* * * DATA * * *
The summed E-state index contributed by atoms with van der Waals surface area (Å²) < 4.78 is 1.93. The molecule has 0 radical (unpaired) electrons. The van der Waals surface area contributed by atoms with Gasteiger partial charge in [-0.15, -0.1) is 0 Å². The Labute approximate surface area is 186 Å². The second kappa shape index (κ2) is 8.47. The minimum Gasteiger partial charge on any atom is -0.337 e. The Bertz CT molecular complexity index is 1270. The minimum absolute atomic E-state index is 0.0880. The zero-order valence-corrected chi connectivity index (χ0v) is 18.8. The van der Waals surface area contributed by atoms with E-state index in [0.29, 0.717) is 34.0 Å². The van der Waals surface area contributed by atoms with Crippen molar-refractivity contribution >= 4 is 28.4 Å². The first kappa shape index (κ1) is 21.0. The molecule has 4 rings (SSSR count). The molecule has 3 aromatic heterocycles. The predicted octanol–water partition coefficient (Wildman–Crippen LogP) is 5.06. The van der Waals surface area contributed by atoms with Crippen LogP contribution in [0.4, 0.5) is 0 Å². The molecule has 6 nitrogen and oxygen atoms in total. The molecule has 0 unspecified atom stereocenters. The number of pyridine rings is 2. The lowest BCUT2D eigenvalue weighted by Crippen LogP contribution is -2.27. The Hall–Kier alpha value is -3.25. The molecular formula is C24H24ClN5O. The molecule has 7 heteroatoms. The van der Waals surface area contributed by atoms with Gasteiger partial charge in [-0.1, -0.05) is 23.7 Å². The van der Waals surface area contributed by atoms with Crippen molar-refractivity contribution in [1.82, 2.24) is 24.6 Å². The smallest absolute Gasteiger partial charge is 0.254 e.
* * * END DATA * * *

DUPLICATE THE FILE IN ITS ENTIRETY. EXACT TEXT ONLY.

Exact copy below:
The summed E-state index contributed by atoms with van der Waals surface area (Å²) < 4.78 is 1.93. The molecule has 0 radical (unpaired) electrons. The van der Waals surface area contributed by atoms with Gasteiger partial charge in [-0.15, -0.1) is 0 Å². The Labute approximate surface area is 186 Å². The second kappa shape index (κ2) is 8.47. The minimum Gasteiger partial charge on any atom is -0.337 e. The Bertz CT molecular complexity index is 1270. The minimum absolute atomic E-state index is 0.0880. The zero-order valence-corrected chi connectivity index (χ0v) is 18.8. The van der Waals surface area contributed by atoms with E-state index in [0.29, 0.717) is 34.0 Å². The van der Waals surface area contributed by atoms with Crippen molar-refractivity contribution >= 4 is 28.4 Å². The first kappa shape index (κ1) is 21.0. The molecule has 4 rings (SSSR count). The molecule has 3 aromatic heterocycles. The predicted octanol–water partition coefficient (Wildman–Crippen LogP) is 5.06. The van der Waals surface area contributed by atoms with Crippen LogP contribution in [0.4, 0.5) is 0 Å². The molecule has 6 nitrogen and oxygen atoms in total. The molecule has 0 unspecified atom stereocenters. The number of pyridine rings is 2. The lowest BCUT2D eigenvalue weighted by Crippen LogP contribution is -2.27. The Hall–Kier alpha value is -3.25. The molecular formula is C24H24ClN5O. The molecule has 7 heteroatoms. The van der Waals surface area contributed by atoms with Gasteiger partial charge in [-0.1, -0.05) is 23.7 Å². The van der Waals surface area contributed by atoms with Crippen molar-refractivity contribution in [1.82, 2.24) is 24.6 Å². The smallest absolute Gasteiger partial charge is 0.254 e.